BRUSSELS (Reuters) - A European Union flagship investment scheme is well on track to attract 315 billion euros by the middle of next year and seeks also to benefit poorer members of the 28-nation bloc, European Commission Vice President Jyrki Katainen said.
The investment plan, launched in the middle of 2015, aims to attract private funds to finance investments, the riskier parts of which are covered by the European Fund for Strategic Investment (EFSI) using 21 billion euros of public money.
The plan has already triggered 241 billion euros in investments, or three-quarters of the target, Katainen said, creating some 300,000 jobs. The scheme will be extended until 2020 and is to generate some 500 billion in investment.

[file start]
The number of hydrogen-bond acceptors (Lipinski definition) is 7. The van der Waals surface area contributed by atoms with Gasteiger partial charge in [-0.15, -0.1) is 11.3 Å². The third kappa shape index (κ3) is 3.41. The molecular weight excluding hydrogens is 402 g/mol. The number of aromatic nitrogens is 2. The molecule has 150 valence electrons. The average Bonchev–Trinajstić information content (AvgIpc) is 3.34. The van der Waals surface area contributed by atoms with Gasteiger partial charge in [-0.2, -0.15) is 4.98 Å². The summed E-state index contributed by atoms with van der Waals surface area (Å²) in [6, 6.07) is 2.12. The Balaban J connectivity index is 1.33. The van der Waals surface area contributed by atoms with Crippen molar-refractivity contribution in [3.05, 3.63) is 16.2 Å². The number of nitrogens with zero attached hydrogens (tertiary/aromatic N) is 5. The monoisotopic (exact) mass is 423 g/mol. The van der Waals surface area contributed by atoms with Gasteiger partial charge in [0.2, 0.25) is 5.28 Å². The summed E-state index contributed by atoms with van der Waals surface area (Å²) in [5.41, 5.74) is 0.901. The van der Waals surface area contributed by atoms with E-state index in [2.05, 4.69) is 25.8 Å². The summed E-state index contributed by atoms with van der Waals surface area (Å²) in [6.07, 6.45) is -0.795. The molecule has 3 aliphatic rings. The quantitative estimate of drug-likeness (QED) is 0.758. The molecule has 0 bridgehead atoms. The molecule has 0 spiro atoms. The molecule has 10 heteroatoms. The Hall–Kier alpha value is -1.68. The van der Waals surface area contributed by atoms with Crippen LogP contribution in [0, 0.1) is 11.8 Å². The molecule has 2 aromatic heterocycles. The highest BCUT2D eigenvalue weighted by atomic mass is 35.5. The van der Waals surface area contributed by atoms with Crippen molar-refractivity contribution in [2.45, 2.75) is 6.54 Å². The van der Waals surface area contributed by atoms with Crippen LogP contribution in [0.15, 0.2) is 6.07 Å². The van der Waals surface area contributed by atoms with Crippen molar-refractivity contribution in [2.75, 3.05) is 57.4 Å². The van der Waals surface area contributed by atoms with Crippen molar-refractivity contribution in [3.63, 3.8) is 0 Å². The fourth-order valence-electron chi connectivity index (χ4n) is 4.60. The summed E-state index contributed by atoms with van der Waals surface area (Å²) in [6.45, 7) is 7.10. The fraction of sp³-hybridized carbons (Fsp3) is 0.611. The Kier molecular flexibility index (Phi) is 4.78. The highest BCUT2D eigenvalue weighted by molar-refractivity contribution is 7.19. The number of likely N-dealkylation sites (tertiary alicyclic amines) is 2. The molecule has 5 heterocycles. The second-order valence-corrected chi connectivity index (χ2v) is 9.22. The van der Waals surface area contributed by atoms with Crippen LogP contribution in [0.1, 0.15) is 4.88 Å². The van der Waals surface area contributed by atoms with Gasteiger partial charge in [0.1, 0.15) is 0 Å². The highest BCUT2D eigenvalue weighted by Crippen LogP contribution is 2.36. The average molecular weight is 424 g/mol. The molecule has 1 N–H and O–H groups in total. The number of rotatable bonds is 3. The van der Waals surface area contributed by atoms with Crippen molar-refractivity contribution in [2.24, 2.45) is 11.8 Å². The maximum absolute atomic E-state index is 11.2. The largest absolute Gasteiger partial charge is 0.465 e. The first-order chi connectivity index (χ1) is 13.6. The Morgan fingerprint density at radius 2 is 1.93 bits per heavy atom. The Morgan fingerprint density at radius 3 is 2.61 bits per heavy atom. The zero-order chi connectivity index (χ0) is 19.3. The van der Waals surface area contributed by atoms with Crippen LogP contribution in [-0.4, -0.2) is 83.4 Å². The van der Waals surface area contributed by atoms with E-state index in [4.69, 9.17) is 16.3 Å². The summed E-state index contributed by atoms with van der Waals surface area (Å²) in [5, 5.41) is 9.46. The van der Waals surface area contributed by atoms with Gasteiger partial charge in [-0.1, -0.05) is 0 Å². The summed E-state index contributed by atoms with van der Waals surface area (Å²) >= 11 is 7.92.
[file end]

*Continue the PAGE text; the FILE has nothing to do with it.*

A report last October said nearly all the money spent by then had gone to the 15 richest countries in the bloc - including Germany, France, Italy and Spain - leaving the other 13 poorer ones out in the cold.
But Katainen said the EFSI and the European Investment Bank (EIB), which is part of the scheme, have made efforts to make the distribution more balanced.
When measured by total investment set to be triggered by the EFSI as a proportion of a country’s GDP, the biggest beneficiaries of the plan now included many of the poorer regions of the EU.
The top 10 beneficiaries of the program measured in this way were Estonia, Bulgaria, Portugal, Greece, Spain, Finland, Lithuania, Latvia, Italy, and Poland, Katainen said.
Reporting By Jan Strupczewski; Editing by Richard Balmforth